For the past several years, I have been nursing our plastic gas cans and even hunting for used gas cans at second hand stores and garage sales. I cannot express the frustration I have encountered with these worthless new gas cans; the nozzles are pure junk, made so cheaply they break and you can’t get your gas out of the can, so you have to resort to purchasing an adapter nozzle or even using a funnel. The new gas cans also don’t have vent holes that allow air to enter the can so the fuel is able to leave the can in a steady stream.
Those of you who follow this blog outside the United States are you finding the same poorly made fuel cans dominating the shelves in your stores as well?
If it wasn’t for a neighbor who used to race dune buggies, I would have never known about the VP Racing fuel cans. They have a vent hole that allows gas to leave in a steady stream. However, you have to create your own nozzle for a few dollars more that will fit into the lid of the can. I only have one nozzle attached to one lid and trade lids between my 4 gas cans.
The upside and downside to the VP cans is they pour super fast when the vent hole is open. I generally only crack the vent hole open to get a steady pour, but not something that will rush out of the can and over flow my small engine’s fuel tank. The second downside and upside is they are heavy when filled. They can also handle about 6 gallons easily, but that extra storage comes with more weight to bear while trying to pour the fuel into a small gas tank. I am debating purchasing an extra tank just to fill only part way and transfer fuel from the other tanks so I can make filling our small engines’ gas tanks less of a chore.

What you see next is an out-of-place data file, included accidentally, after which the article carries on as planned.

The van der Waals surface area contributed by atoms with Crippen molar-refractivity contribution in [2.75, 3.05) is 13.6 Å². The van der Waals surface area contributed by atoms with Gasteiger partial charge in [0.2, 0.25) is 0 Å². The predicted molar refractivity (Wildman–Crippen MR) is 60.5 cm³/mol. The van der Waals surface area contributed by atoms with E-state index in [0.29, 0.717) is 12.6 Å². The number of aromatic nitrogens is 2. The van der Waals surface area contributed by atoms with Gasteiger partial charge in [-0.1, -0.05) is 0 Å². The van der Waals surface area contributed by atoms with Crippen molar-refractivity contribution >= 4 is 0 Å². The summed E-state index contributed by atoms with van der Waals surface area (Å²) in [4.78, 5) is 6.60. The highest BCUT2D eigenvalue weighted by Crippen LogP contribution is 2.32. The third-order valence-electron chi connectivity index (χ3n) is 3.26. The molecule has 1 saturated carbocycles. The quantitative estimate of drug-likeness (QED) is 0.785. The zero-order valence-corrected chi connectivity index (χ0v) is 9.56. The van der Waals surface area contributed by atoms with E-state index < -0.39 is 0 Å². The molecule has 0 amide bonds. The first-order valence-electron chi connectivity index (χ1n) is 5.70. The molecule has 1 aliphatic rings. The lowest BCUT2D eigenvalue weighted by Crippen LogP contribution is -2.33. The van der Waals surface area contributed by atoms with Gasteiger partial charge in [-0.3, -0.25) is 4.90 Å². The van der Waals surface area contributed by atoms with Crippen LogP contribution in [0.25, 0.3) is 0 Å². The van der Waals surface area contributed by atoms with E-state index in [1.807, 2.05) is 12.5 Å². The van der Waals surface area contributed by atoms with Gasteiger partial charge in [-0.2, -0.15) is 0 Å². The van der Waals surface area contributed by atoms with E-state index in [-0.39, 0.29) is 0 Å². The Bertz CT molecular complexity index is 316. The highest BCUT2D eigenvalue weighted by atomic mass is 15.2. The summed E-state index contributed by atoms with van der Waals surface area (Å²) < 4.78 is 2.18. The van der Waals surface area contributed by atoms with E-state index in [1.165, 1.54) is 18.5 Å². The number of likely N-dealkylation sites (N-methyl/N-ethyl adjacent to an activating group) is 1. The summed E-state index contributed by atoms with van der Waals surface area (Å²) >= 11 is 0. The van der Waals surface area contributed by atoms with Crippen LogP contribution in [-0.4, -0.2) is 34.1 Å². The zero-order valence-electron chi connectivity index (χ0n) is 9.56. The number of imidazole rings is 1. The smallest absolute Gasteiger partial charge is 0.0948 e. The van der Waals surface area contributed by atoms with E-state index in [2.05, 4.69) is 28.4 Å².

Once upon a time, regular fuel cans came with easy to pour nozzles and vent holes before government legislation through lobbying got involved. It saddens me to think a company can lobby government officials to pass legislation that benefits their patents and product by forcing better made products off the shelves in stores. In the spirit of capitalism, this would never happen. The United States isn’t what it use to be as far as allowing companies with the best designed products to compete on the store shelves. Customers would have never chosen the poorly made environmentally “challenged” regulated fuel cans if the regular fuel cans were on the shelves.
If you are interested in investing in an easy to pour fuel can, you would be wise to invest in the VP Racing fuel can. It’s a little more expensive, but when you have to buy the $10 nozzle kit to replace on the environ-“mentally challenged” cans, you’re very close in price. Here’s the link at our “a store“.
The Importance of the type of fuel to use in your small engines
The other caveat I discuss in the video is the need for non ethanol gas in your yard machines and other small engines you may use. The non ethanol gas has a longer life span than ethanol gas. If you have an engine that will sit for more than 30 days, including vehicles, outboard motors, lawnmowers, generators, chainsaws, snow blowers, etc. then you need to use the more expensive non ethanol gasoline. After 30 days, and sometimes even less if the machine is warmed up by the sun or hot days, the alcohol in the fuel will begin evaporate leaving water and other additives behind. This expired fuel will gum up (tarnish) the small holes in the carburetor of your engine causing the need to rebuild and clean the carburetor before the engine can run properly. By adding fuel stabilizer and possibly fuel additives that remove water you can possibly save the carburetor, but that won’t fix the spoiled fuel that has been sitting and spoiling in the carburetor while in storage. To be safe, it is best to add the fuel stabilizer before placing the engine into storage for more than 30 days and run the engine for a minimum of 5 minutes with the treated stabilized fuel throughout the system.
If I had known this one simple preventative measure it would have saved me a carburetor rebuild in my 1968 Chevy pickup years ago.